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Catalan food, as observed by my friend Sebina, can be a little heavy sometimes. This mainly comes down to a love of recipes involving beans, especially in conjunction with lots of pork products. A classic combination is Botifarra amb Mongetes, sausage and beansâ€¦ but that’s a tad dull if you ask me. Instead, I prefer ‘Beans a la Catalana‘, made with either mongetes (big white beans) or fabes (young green broad beans). This is my made up recipe for Mongetes a la Catalana, another great rustic dish for wintry days and evenings. The measures are based on serving four or five people. (photo byÂ JaulaDeArdilla)
What you will need:
- About 700g of good Mongetes blanques. Go for ‘ganxet’ type as these seem to be better. When I say 700g, I mean when they’re still in their water, in the jar. Strain them but do not wash them.
- 3 strips of good panceta/cansalada/pork belly, cut into large postage stamp-sized pieces. Not too large, mind you.
Sausage. Go for about 400g of botifarra sausage (chopped up as well). I used some mini chipolatas with black truffle but I don’t know how easy these are to come by
- 2 cloves garlic, minced (or whatever you call it)
- Handful of chopped parsley
- Dash of white wine
- Good olive oil
- About 15 mins
What you need to do:
Heat a nice amount olive oil to medium-high temperature (around level 5 on my cooker) in a large, heavy frying pan. Add the panceta, making sure to add plenty of salt (it’ll be a bit tasteless otherwise). After a minute or two, add the sausages. Fry the meat for 5-10 minutes, until it browns. Ensure the oil doesn’t get too hot and that the meat doesn’t burn. It might well spit a bit at this point (the fatty panceta does like to ‘pop’ from time to time). When browned, remove the meat with a slatted device, and place in a bowl.
Let the oil cool down a little bit before continuing. Get the heat down to medium/medium-low.
Now throw the garlic and parsley into the pan. If you got the oil temperature right, it’ll fry but not burn immediately (that happened to me the first time I tried this). Fry for about a minute. Now add the strained beans and stir together for another minute. Here, I like to add a dash of white wine, just to provide a bit of liquid to the dish. Don’t add more than a glass. When the wine has reduced down, add the meat again. Cook it all together for about four or five minutes (keeping the heat really low), and that’s it.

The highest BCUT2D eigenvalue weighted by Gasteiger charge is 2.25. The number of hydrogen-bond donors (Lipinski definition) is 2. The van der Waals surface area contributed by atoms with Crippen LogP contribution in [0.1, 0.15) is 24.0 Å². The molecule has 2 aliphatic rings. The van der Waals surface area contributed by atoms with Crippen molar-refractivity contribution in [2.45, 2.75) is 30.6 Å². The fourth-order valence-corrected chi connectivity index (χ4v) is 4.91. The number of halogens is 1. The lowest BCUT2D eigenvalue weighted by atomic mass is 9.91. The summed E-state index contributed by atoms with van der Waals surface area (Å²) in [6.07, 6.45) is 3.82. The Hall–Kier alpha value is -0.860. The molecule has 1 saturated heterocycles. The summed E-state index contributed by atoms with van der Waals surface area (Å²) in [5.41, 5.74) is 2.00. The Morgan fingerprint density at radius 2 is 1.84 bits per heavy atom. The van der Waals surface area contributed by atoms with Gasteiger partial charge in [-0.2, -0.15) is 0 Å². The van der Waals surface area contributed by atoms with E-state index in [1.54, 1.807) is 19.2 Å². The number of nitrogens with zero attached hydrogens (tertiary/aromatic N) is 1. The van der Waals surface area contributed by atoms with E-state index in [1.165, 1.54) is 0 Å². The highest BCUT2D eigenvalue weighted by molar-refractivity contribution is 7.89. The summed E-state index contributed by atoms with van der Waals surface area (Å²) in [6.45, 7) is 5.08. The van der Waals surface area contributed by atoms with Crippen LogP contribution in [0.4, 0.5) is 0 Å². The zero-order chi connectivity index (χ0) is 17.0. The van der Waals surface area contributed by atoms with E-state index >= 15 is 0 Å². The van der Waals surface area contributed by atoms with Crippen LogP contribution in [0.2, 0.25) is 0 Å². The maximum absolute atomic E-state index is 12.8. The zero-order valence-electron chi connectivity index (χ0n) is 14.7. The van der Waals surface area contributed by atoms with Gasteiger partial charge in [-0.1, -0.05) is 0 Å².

Serve a fairly small portion in a bowl with pa amb tomaquet and a glass of decent red wine. This dish is filling, warming and really yummy. Hope you enjoy it!
Catavino Wine note: We would highly suggest you pair the food with a wine having a touch of body. Personally, we love old vine Carignan from Montsant or Garnacha – something with a bit of “beef ” to it so it can stand up to the rich unctuous fat and thick sauce. Conversely, we have found that a Brut Nature Cava is often times the best pairing you can choose. In fact, while in Catalunya, any Cava is a good option! We think it might be a Catalan conspiracy to make all their food Cava friendly!
Tom Clarke lives in the suburbs of Barcelona and blogs in his spare time. He loves Catalan cuisine and is a fierce proponent of the qualities of Bujorn 2007, his most recent discovery from the Priorat DOQ.